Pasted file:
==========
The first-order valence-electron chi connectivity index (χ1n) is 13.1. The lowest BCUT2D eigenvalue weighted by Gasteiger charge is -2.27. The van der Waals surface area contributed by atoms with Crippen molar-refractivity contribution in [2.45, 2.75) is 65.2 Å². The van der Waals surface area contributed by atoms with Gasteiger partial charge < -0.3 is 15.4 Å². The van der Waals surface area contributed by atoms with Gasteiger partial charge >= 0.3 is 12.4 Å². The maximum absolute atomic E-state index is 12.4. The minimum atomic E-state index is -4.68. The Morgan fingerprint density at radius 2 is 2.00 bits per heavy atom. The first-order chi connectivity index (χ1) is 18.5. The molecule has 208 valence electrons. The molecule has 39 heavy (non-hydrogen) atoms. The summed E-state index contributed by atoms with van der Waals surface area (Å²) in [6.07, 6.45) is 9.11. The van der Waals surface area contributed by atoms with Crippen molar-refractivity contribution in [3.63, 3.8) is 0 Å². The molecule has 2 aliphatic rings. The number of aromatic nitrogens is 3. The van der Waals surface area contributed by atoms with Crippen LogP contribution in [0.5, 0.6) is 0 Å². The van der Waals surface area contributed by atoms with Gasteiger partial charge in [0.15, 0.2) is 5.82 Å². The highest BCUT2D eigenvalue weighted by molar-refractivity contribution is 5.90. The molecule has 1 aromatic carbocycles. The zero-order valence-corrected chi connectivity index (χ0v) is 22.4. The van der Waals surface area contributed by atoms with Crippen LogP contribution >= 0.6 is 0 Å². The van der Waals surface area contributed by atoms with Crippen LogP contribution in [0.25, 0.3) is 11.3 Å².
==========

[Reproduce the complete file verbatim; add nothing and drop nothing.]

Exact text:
The first-order valence-electron chi connectivity index (χ1n) is 13.1. The lowest BCUT2D eigenvalue weighted by Gasteiger charge is -2.27. The van der Waals surface area contributed by atoms with Crippen molar-refractivity contribution in [2.45, 2.75) is 65.2 Å². The van der Waals surface area contributed by atoms with Gasteiger partial charge < -0.3 is 15.4 Å². The van der Waals surface area contributed by atoms with Gasteiger partial charge >= 0.3 is 12.4 Å². The maximum absolute atomic E-state index is 12.4. The minimum atomic E-state index is -4.68. The Morgan fingerprint density at radius 2 is 2.00 bits per heavy atom. The first-order chi connectivity index (χ1) is 18.5. The molecule has 208 valence electrons. The molecule has 39 heavy (non-hydrogen) atoms. The summed E-state index contributed by atoms with van der Waals surface area (Å²) in [6.07, 6.45) is 9.11. The van der Waals surface area contributed by atoms with Crippen molar-refractivity contribution in [3.63, 3.8) is 0 Å². The molecule has 2 aliphatic rings. The number of aromatic nitrogens is 3. The van der Waals surface area contributed by atoms with Crippen LogP contribution in [0.5, 0.6) is 0 Å². The van der Waals surface area contributed by atoms with Gasteiger partial charge in [0.15, 0.2) is 5.82 Å². The highest BCUT2D eigenvalue weighted by molar-refractivity contribution is 5.90. The molecule has 1 aromatic carbocycles. The zero-order valence-corrected chi connectivity index (χ0v) is 22.4. The van der Waals surface area contributed by atoms with Crippen LogP contribution >= 0.6 is 0 Å². The van der Waals surface area contributed by atoms with Crippen LogP contribution in [0.25, 0.3) is 11.3 Å².